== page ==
Sunday, August 7, 2011

Christ Transfigured: The Hope of Glory

From a sermon of St. Leo, Pope, On the Transfiguration

"The Lord displays His glory, therefore, before chosen witnesses, and invests that bodily shape which He shared with others with such splendour, that His face was like the sun's brightness and His garments equalled the whiteness of snow.

And in this Transfiguration the foremost object was to remove the offense of the cross from the disciple's heart, and to prevent their faith being disturbed by the humiliation of His voluntary Passion by revealing to them the excellence of His hidden dignity. But with no less foresight, the foundation was laid of the Holy Church's hope, that the whole body of Christ might realize the character of the change which it would have to receive, and that the members might promise themselves a share in that honour which had already shone forth in their Head. About which the Lord had Himself said, when He spoke of the majesty of His coming, 'Then shall the righteous shine as the sun in their Father's Kingdom' (Matthew 13:43), while the blessed Apostle Paul bears witness to the self-same thing, and says: 'for I reckon that the sufferings of this time are not worthy to be compared with the future glory which shall be revealed in us' (Romans 8:18): and again, 'for you are dead, and your life is hid with Christ in God. For when Christ our life shall appear, then shall you also appear with Him in glory' (Colossians 3:3). But to confirm the Apostles and assist them to all knowledge, still further instruction was conveyed by that miracle.

For Moses and Elias, that is the Law and the Prophets, appeared talking with the Lord; that in the presence of those five men might most truly be fulfilled what was said: 'In two or three witnesses stands every word' (Deuteronomy 19:15). What more stable, what more steadfast than this word, in the proclamation of which the trumpet of the Old and of the New Testament joins, and the documentary evidence of the ancient witnesses combine with the teaching of the Gospel? For the pages of both covenants corroborate each other, and He Whom under the veil of mysteries the types that went before had promised, is displayed clearly and conspicuously by the splendour of the present glory. Because, as says the blessed John, 'the law was given through Moses: but grace and truth came through Jesus Christ' (John 1:17), in Whom is fulfilled both the promise of prophetic figures and the purpose of the legal ordinances: for He both teaches the truth of prophecy by His presence, and renders the commands possible through grace.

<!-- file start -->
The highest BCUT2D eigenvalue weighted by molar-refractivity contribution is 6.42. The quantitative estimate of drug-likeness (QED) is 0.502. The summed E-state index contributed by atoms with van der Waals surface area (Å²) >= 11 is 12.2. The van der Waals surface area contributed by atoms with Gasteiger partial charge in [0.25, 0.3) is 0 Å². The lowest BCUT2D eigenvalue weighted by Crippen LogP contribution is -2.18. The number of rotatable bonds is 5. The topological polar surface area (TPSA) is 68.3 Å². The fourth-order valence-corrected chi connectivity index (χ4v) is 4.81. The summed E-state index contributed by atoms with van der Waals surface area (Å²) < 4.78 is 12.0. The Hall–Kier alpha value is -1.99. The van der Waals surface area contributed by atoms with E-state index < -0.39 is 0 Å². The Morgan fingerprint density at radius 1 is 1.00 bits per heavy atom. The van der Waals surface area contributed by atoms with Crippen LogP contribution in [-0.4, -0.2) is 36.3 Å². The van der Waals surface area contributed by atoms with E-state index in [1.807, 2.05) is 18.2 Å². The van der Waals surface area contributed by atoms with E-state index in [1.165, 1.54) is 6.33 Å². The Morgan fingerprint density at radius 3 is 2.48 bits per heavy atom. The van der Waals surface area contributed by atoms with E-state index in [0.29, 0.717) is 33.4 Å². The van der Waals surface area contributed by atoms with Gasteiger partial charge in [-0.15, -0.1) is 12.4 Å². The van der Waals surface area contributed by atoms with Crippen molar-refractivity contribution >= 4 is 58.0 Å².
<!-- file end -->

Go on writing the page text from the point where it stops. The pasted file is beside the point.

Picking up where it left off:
The Apostle Peter, therefore, being excited by the revelation of these mysteries, despising things mundane and scorning things earthly, was seized with a sort of frenzied craving for the things eternal, and being filled with rapture at the whole vision, desired to make his abode with Jesus in the place where he had been blessed with the manifestation of His glory. Whence also he says, Lord, it is good for us to be here: if you will let us make three tabernacles , one for You, one for Moses, and one for Elias. But to this proposal the Lord made no answer, signifying that what he wanted was not indeed wicked, but contrary to the Divine order: since the world could not be saved, except by Christ's death, and by the Lord's example the faithful were called upon to believe that, although there ought not to be any doubt about the promises of happiness, yet we should understand that amidst the trials of this life we must ask for the power of endurance rather than the glory, because the joyousness of reigning cannot precede the times of suffering."

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